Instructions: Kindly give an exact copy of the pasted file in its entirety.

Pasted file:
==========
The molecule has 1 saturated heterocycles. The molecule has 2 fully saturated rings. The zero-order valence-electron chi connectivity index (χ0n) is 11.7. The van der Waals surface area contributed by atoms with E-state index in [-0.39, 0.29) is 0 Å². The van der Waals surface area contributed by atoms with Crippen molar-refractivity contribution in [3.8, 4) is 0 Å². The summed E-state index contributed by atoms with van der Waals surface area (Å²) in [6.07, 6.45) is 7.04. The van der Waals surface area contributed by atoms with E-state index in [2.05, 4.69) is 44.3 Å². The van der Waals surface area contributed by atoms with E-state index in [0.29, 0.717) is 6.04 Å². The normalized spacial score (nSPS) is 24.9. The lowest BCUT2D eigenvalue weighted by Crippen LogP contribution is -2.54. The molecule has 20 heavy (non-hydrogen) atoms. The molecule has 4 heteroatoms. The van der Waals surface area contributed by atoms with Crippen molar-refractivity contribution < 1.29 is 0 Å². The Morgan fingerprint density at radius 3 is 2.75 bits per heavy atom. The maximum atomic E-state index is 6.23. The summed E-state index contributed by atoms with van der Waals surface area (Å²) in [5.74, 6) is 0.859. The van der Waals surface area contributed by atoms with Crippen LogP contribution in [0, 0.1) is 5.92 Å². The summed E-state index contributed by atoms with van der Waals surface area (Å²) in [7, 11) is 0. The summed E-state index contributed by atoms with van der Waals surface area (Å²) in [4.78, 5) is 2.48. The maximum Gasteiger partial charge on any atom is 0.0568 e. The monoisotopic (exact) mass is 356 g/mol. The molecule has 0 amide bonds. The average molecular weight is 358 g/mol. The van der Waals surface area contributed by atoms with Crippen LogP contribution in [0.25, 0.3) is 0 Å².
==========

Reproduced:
The molecule has 1 saturated heterocycles. The molecule has 2 fully saturated rings. The zero-order valence-electron chi connectivity index (χ0n) is 11.7. The van der Waals surface area contributed by atoms with E-state index in [-0.39, 0.29) is 0 Å². The van der Waals surface area contributed by atoms with Crippen molar-refractivity contribution in [3.8, 4) is 0 Å². The summed E-state index contributed by atoms with van der Waals surface area (Å²) in [6.07, 6.45) is 7.04. The van der Waals surface area contributed by atoms with E-state index in [2.05, 4.69) is 44.3 Å². The van der Waals surface area contributed by atoms with E-state index in [0.29, 0.717) is 6.04 Å². The normalized spacial score (nSPS) is 24.9. The lowest BCUT2D eigenvalue weighted by Crippen LogP contribution is -2.54. The molecule has 20 heavy (non-hydrogen) atoms. The molecule has 4 heteroatoms. The van der Waals surface area contributed by atoms with Crippen molar-refractivity contribution < 1.29 is 0 Å². The Morgan fingerprint density at radius 3 is 2.75 bits per heavy atom. The maximum atomic E-state index is 6.23. The summed E-state index contributed by atoms with van der Waals surface area (Å²) in [5.74, 6) is 0.859. The van der Waals surface area contributed by atoms with Crippen LogP contribution in [0, 0.1) is 5.92 Å². The summed E-state index contributed by atoms with van der Waals surface area (Å²) in [7, 11) is 0. The summed E-state index contributed by atoms with van der Waals surface area (Å²) in [4.78, 5) is 2.48. The maximum Gasteiger partial charge on any atom is 0.0568 e. The monoisotopic (exact) mass is 356 g/mol. The molecule has 0 amide bonds. The average molecular weight is 358 g/mol. The van der Waals surface area contributed by atoms with Crippen LogP contribution in [0.25, 0.3) is 0 Å².